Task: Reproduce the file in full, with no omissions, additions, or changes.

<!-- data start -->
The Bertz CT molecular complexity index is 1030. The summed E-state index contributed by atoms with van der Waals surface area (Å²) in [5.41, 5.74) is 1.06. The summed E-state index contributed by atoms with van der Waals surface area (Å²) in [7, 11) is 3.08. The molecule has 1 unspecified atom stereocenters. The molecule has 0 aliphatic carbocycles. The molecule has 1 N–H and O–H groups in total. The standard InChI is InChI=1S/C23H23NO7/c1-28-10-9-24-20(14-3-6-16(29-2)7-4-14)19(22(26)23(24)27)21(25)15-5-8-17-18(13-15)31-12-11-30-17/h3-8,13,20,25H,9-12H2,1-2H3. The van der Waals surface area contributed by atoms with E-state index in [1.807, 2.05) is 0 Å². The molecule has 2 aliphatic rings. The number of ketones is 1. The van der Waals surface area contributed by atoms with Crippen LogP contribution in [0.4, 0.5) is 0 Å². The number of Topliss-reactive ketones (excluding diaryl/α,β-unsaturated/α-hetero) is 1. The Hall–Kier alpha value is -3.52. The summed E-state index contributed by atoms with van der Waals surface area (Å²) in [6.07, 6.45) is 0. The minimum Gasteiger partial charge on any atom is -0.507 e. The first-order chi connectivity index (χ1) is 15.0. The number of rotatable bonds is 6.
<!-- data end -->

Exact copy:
The Bertz CT molecular complexity index is 1030. The summed E-state index contributed by atoms with van der Waals surface area (Å²) in [5.41, 5.74) is 1.06. The summed E-state index contributed by atoms with van der Waals surface area (Å²) in [7, 11) is 3.08. The molecule has 1 unspecified atom stereocenters. The molecule has 0 aliphatic carbocycles. The molecule has 1 N–H and O–H groups in total. The standard InChI is InChI=1S/C23H23NO7/c1-28-10-9-24-20(14-3-6-16(29-2)7-4-14)19(22(26)23(24)27)21(25)15-5-8-17-18(13-15)31-12-11-30-17/h3-8,13,20,25H,9-12H2,1-2H3. The van der Waals surface area contributed by atoms with E-state index in [1.807, 2.05) is 0 Å². The molecule has 2 aliphatic rings. The number of ketones is 1. The van der Waals surface area contributed by atoms with Crippen LogP contribution in [0.4, 0.5) is 0 Å². The number of Topliss-reactive ketones (excluding diaryl/α,β-unsaturated/α-hetero) is 1. The Hall–Kier alpha value is -3.52. The summed E-state index contributed by atoms with van der Waals surface area (Å²) in [6.07, 6.45) is 0. The minimum Gasteiger partial charge on any atom is -0.507 e. The first-order chi connectivity index (χ1) is 15.0. The number of rotatable bonds is 6.